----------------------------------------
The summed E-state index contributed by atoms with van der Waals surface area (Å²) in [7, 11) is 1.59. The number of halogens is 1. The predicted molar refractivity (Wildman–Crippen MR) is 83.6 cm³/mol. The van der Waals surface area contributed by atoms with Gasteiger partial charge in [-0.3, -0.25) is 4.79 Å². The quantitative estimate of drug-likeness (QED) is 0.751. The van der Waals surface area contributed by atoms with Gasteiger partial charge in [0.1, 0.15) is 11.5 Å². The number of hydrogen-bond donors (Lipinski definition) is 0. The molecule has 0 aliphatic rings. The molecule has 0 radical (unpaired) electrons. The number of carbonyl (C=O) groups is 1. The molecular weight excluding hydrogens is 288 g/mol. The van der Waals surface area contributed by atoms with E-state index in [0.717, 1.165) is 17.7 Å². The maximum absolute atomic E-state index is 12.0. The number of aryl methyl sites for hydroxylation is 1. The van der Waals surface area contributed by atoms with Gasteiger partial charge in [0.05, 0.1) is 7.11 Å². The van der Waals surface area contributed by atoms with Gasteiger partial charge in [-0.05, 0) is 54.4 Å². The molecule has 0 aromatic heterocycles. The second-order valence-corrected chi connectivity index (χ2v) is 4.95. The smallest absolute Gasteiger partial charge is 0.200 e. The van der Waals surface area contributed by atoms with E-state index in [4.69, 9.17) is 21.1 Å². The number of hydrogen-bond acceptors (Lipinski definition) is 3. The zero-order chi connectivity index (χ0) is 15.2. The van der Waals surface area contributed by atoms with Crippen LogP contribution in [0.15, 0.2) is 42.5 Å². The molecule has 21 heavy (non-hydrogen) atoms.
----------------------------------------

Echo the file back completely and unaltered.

The summed E-state index contributed by atoms with van der Waals surface area (Å²) in [7, 11) is 1.59. The number of halogens is 1. The predicted molar refractivity (Wildman–Crippen MR) is 83.6 cm³/mol. The van der Waals surface area contributed by atoms with Gasteiger partial charge in [-0.3, -0.25) is 4.79 Å². The quantitative estimate of drug-likeness (QED) is 0.751. The van der Waals surface area contributed by atoms with Gasteiger partial charge in [0.1, 0.15) is 11.5 Å². The number of hydrogen-bond donors (Lipinski definition) is 0. The molecule has 0 aliphatic rings. The molecule has 0 radical (unpaired) electrons. The number of carbonyl (C=O) groups is 1. The molecular weight excluding hydrogens is 288 g/mol. The van der Waals surface area contributed by atoms with E-state index in [0.717, 1.165) is 17.7 Å². The maximum absolute atomic E-state index is 12.0. The number of aryl methyl sites for hydroxylation is 1. The van der Waals surface area contributed by atoms with Gasteiger partial charge in [0.05, 0.1) is 7.11 Å². The van der Waals surface area contributed by atoms with Gasteiger partial charge in [-0.05, 0) is 54.4 Å². The molecule has 0 aromatic heterocycles. The second-order valence-corrected chi connectivity index (χ2v) is 4.95. The smallest absolute Gasteiger partial charge is 0.200 e. The van der Waals surface area contributed by atoms with E-state index in [4.69, 9.17) is 21.1 Å². The number of hydrogen-bond acceptors (Lipinski definition) is 3. The zero-order chi connectivity index (χ0) is 15.2. The van der Waals surface area contributed by atoms with Crippen LogP contribution in [0.15, 0.2) is 42.5 Å². The molecule has 21 heavy (non-hydrogen) atoms.